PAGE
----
The real surprise though is the VIP area. Located on the second level of the front stretch grandstand complex overlooking Lake Hudson is a 4 star, The Finish Line Restaurant, open year round, Thursday thru Sunday. VIP passes are available to the general public during the racing season to sit in air conditioned comfort, enjoy great food and drink and watch some of the most competitive racing in the Midwest, also  VIP Suites, with home theatre seating and accommodations for up to 16 people can be leased for the season, they are incredible. Many area companies and individuals take advantage of these suites that are as nice or nicer than most Sprint Cup facilities.

   Located just  2 miles West of Salina on Hwy 20, it is less than 30 minutes from Grand Lake or Tulsa. The family owned facility is committed to keeping the venue family oriented.

   Call 918-434-7223 for more information about season tickets, season pit passes, VIP suite leasing and sponsorship opportunities.


7 Miles E. of Salina, OK on Hwy 20 (Kenwood Rd)        
Owner: Wanda Chancellor

   Surrounded by large trees and fed by three springs, established in 1978, Blue Hole is known as the Best Swimming Hole in Mayes County for families to stay cool in the summer heat.  The water is known for its cold temperature, as it stays in the mid 50’s through the summer.  The deepest part of the park is abut 12 feet but there are plenty of shallow spots for young children to play as well.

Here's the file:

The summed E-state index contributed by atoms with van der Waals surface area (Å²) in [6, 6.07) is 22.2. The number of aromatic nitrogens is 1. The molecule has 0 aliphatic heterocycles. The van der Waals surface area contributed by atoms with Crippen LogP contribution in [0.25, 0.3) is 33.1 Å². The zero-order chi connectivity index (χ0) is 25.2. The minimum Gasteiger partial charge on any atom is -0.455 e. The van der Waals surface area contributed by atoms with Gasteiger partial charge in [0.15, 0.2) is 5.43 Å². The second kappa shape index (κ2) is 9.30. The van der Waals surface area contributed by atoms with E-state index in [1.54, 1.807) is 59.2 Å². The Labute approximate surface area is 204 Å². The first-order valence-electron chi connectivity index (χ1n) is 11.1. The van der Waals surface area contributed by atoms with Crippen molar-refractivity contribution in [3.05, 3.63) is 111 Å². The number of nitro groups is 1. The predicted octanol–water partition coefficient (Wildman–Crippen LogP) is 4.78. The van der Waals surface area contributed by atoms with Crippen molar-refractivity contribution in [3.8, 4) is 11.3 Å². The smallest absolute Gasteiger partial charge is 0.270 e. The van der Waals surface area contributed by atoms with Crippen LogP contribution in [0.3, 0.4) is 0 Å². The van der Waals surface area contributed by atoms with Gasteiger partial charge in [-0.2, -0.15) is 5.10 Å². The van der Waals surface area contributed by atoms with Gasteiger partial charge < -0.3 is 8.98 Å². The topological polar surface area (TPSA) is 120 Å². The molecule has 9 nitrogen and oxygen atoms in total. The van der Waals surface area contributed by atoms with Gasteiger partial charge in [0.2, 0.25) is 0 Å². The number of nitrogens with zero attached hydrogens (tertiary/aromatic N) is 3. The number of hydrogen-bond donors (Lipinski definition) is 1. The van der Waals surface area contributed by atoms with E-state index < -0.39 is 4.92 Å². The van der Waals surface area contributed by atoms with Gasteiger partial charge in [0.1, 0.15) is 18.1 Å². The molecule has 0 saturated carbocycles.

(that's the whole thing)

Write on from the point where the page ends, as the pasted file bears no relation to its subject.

The park offers picnic areas, over night camping, RV sites with access to electricity as well as cabins available to rent. A concession stand is also on site with burgers, snow cones and much much more. 

   In keeping with its family friendly atmosphere, No Alcohol is allowed in the 12 acre park. The park is open from Memorial Day Weekend thru Labor Day Weekend.  Blue Hole Park was recognized in 2011 as one of the “top fifteen swim spots” in Oklahoma by the Oklahoma Today Magazine


   Year round motorcyclists from all over love the thrills of the 69 curves known as “Copperhead Run".  From Salina, head north on Hwy 82 through the scenic Spavinaw Hills, ending at the Copperhead Rally Grounds. For the other scenic rides in the area check out www.copperheadrunrally.com 


15 miles N of Salina on Hwy 82

   Copperhead Rally Grounds offers bikers a unique camping experience year round with  RV hookups, primitive campsites, cabin rentals, restrooms, shower house,leather shop,  the Copperhead Tavern and an outdoor beer garden.  The grounds may also be leased for private parties, family reunions, weddings and more. The main events are the Spring and Fall Rallies & Poker Run, as well as several other rallies throughout the year hosted by other organizations. Check out their website for a complete list of events.


Headquarters/Office Phone: 918- 253-4253.
10 miles East  of Salina on Hwy 20 (Kenwood Road)

   WMA entrance is located 2 miles East of Kenwood, or there is also a designated parking area for horseback riders in the Wickliffe Community, located  8 miles East of Salina on Kenwood Road and 2 miles North on County Rd N448.